Correlation coefficients of minus one and one imply that X and Y are perfectly correlated. Minus one indicates a perfect negative correlation (X up, Y down), and +1 a perfect positive correlation (X up, Y up). Any variables that are perfectly correlated are measuring the same thing, for example degrees centigrade and degrees Fahrenheit, or dollars and pesos. Every degree centigrade equals 9/5 degrees Fahrenheit, and every dollar equals (about) 8 Mexican pesos. Temperature and money values can be measured using different scales, but in the final analysis, its the same thing.
Consider the relationship between consumption and disposable income. Economists have known for several decades that these two variables are associated with each other. If fact, they have about as close an association as possible without being perfectly correlated. Let's use SPSS to construct the scatter plot of the two variables consumption (c in the dataset) and disposable personal income (dp1).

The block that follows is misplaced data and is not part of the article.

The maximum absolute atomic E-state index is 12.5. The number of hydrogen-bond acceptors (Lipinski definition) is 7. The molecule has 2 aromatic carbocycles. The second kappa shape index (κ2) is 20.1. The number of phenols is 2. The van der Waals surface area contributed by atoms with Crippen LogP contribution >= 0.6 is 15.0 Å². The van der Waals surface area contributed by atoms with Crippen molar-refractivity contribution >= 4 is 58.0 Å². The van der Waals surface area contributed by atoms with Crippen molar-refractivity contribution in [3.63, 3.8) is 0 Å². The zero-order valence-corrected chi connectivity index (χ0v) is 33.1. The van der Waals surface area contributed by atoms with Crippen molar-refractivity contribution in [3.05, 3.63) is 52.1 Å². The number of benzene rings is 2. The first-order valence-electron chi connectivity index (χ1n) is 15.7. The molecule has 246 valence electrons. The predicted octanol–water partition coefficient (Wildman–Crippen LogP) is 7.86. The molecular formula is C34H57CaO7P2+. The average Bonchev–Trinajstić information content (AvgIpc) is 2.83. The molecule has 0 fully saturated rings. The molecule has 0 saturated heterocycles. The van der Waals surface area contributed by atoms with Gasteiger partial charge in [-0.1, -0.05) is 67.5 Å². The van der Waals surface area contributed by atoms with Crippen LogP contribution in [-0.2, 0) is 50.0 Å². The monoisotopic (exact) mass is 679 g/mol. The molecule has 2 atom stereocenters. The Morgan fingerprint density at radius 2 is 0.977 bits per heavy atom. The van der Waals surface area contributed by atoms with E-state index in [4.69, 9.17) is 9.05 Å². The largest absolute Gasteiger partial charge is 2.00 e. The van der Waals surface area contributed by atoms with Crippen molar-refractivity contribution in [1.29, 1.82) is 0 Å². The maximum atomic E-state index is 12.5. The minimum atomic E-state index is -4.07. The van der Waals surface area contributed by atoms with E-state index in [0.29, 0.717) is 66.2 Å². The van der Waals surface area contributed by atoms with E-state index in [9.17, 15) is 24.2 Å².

After editing, your graph should look like Chart 10.
- Choose Graphs from the menu bar, then select Scatter . . .;
- Make sure the Simple box is selected, and then click Define;
- Highlight c in the variable list box and use the arrow to move it to the Y Axis box;
- Do the same for dp1 and move it into the X Axis box;
- Click OK.
Note the close relationship between the two; they practically lie on a straight line with a positive slope. Now, calculate the correlation coefficient:
SPSS puts correlation coefficients, r, in a matrix. The diagonal elements are the correlation of a variable with itself (it must be 1.00), and the off-diagonals are the correlation of the row and column variables. Due to symmetry, you really only need to look at the top triangular part of the matrix. Each entry has 3 numbers, the correlation coefficient, the number of observations in parentheses, and the p-value, which is a measure of the statistical significance of the correlation coefficient.